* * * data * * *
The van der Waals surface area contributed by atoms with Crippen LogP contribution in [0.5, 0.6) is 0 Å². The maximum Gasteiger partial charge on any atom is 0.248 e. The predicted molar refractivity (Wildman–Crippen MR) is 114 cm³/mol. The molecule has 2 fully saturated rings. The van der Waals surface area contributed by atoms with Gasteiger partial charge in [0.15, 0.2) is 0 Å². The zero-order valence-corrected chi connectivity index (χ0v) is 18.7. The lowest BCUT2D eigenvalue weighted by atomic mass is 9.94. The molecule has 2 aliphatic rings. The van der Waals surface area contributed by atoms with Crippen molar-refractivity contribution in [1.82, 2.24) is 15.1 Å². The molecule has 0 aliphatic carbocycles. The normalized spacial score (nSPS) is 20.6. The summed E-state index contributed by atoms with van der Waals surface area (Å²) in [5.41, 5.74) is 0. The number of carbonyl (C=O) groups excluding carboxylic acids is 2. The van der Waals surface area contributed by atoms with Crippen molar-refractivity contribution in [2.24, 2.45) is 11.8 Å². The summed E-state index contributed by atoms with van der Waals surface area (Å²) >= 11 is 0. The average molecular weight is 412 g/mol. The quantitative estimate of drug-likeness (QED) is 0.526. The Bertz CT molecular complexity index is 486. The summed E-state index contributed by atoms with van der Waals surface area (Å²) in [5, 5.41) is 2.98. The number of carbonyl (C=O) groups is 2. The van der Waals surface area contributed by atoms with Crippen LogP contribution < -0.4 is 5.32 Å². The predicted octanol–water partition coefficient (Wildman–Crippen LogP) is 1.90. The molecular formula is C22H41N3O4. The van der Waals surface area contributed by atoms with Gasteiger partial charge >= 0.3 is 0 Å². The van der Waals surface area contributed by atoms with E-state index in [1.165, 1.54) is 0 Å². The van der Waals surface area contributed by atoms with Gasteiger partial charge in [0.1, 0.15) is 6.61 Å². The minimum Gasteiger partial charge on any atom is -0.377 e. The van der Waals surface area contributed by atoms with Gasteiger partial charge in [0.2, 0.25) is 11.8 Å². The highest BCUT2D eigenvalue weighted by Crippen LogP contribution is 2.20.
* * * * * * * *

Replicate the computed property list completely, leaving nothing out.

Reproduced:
The van der Waals surface area contributed by atoms with Crippen LogP contribution in [0.5, 0.6) is 0 Å². The maximum Gasteiger partial charge on any atom is 0.248 e. The predicted molar refractivity (Wildman–Crippen MR) is 114 cm³/mol. The molecule has 2 fully saturated rings. The van der Waals surface area contributed by atoms with Gasteiger partial charge in [0.15, 0.2) is 0 Å². The zero-order valence-corrected chi connectivity index (χ0v) is 18.7. The lowest BCUT2D eigenvalue weighted by atomic mass is 9.94. The molecule has 2 aliphatic rings. The van der Waals surface area contributed by atoms with Crippen molar-refractivity contribution in [1.82, 2.24) is 15.1 Å². The molecule has 0 aliphatic carbocycles. The normalized spacial score (nSPS) is 20.6. The summed E-state index contributed by atoms with van der Waals surface area (Å²) in [5.41, 5.74) is 0. The number of carbonyl (C=O) groups excluding carboxylic acids is 2. The van der Waals surface area contributed by atoms with Crippen molar-refractivity contribution in [2.24, 2.45) is 11.8 Å². The summed E-state index contributed by atoms with van der Waals surface area (Å²) >= 11 is 0. The average molecular weight is 412 g/mol. The quantitative estimate of drug-likeness (QED) is 0.526. The Bertz CT molecular complexity index is 486. The summed E-state index contributed by atoms with van der Waals surface area (Å²) in [5, 5.41) is 2.98. The number of carbonyl (C=O) groups is 2. The van der Waals surface area contributed by atoms with Crippen LogP contribution < -0.4 is 5.32 Å². The predicted octanol–water partition coefficient (Wildman–Crippen LogP) is 1.90. The molecular formula is C22H41N3O4. The van der Waals surface area contributed by atoms with Gasteiger partial charge >= 0.3 is 0 Å². The van der Waals surface area contributed by atoms with E-state index in [1.165, 1.54) is 0 Å². The van der Waals surface area contributed by atoms with Gasteiger partial charge in [0.1, 0.15) is 6.61 Å². The minimum Gasteiger partial charge on any atom is -0.377 e. The van der Waals surface area contributed by atoms with Gasteiger partial charge in [0.2, 0.25) is 11.8 Å². The highest BCUT2D eigenvalue weighted by Crippen LogP contribution is 2.20.